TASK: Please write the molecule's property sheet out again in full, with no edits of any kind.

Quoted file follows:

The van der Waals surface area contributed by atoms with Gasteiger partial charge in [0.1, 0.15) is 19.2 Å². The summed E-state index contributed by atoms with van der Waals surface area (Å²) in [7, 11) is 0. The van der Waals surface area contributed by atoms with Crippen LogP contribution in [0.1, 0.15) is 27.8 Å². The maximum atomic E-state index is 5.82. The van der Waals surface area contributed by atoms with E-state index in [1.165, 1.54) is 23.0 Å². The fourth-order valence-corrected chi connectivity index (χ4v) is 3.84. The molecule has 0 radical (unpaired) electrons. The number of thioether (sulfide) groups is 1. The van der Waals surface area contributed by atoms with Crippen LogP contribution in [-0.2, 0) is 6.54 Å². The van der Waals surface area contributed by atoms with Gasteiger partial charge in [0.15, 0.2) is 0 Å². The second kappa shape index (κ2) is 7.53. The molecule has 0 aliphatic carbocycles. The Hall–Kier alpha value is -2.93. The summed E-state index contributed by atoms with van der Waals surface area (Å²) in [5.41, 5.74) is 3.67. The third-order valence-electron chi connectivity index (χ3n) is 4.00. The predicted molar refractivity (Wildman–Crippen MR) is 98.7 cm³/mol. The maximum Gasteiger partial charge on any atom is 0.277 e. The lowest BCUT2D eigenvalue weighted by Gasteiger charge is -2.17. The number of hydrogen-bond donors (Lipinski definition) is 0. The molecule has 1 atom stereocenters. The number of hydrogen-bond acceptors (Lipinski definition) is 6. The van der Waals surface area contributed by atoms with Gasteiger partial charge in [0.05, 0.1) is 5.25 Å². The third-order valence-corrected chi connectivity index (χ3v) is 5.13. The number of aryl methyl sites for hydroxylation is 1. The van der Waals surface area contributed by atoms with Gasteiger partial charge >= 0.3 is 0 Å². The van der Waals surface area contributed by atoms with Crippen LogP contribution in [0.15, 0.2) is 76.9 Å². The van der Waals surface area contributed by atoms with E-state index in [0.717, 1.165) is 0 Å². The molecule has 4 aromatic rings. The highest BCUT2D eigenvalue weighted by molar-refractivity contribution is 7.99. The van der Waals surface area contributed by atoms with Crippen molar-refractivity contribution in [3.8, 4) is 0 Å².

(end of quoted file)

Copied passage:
The van der Waals surface area contributed by atoms with Gasteiger partial charge in [0.1, 0.15) is 19.2 Å². The summed E-state index contributed by atoms with van der Waals surface area (Å²) in [7, 11) is 0. The van der Waals surface area contributed by atoms with Crippen LogP contribution in [0.1, 0.15) is 27.8 Å². The maximum atomic E-state index is 5.82. The van der Waals surface area contributed by atoms with E-state index in [1.165, 1.54) is 23.0 Å². The fourth-order valence-corrected chi connectivity index (χ4v) is 3.84. The molecule has 0 radical (unpaired) electrons. The number of thioether (sulfide) groups is 1. The van der Waals surface area contributed by atoms with Crippen LogP contribution in [-0.2, 0) is 6.54 Å². The van der Waals surface area contributed by atoms with Gasteiger partial charge in [0.15, 0.2) is 0 Å². The second kappa shape index (κ2) is 7.53. The molecule has 0 aliphatic carbocycles. The Hall–Kier alpha value is -2.93. The summed E-state index contributed by atoms with van der Waals surface area (Å²) in [5.41, 5.74) is 3.67. The third-order valence-electron chi connectivity index (χ3n) is 4.00. The predicted molar refractivity (Wildman–Crippen MR) is 98.7 cm³/mol. The maximum Gasteiger partial charge on any atom is 0.277 e. The lowest BCUT2D eigenvalue weighted by Gasteiger charge is -2.17. The number of hydrogen-bond donors (Lipinski definition) is 0. The molecule has 1 atom stereocenters. The number of hydrogen-bond acceptors (Lipinski definition) is 6. The van der Waals surface area contributed by atoms with Gasteiger partial charge in [0.05, 0.1) is 5.25 Å². The third-order valence-corrected chi connectivity index (χ3v) is 5.13. The number of aryl methyl sites for hydroxylation is 1. The van der Waals surface area contributed by atoms with Gasteiger partial charge >= 0.3 is 0 Å². The van der Waals surface area contributed by atoms with Crippen LogP contribution in [0.15, 0.2) is 76.9 Å². The van der Waals surface area contributed by atoms with E-state index in [0.717, 1.165) is 0 Å². The molecule has 4 aromatic rings. The highest BCUT2D eigenvalue weighted by molar-refractivity contribution is 7.99. The van der Waals surface area contributed by atoms with Crippen molar-refractivity contribution in [3.8, 4) is 0 Å².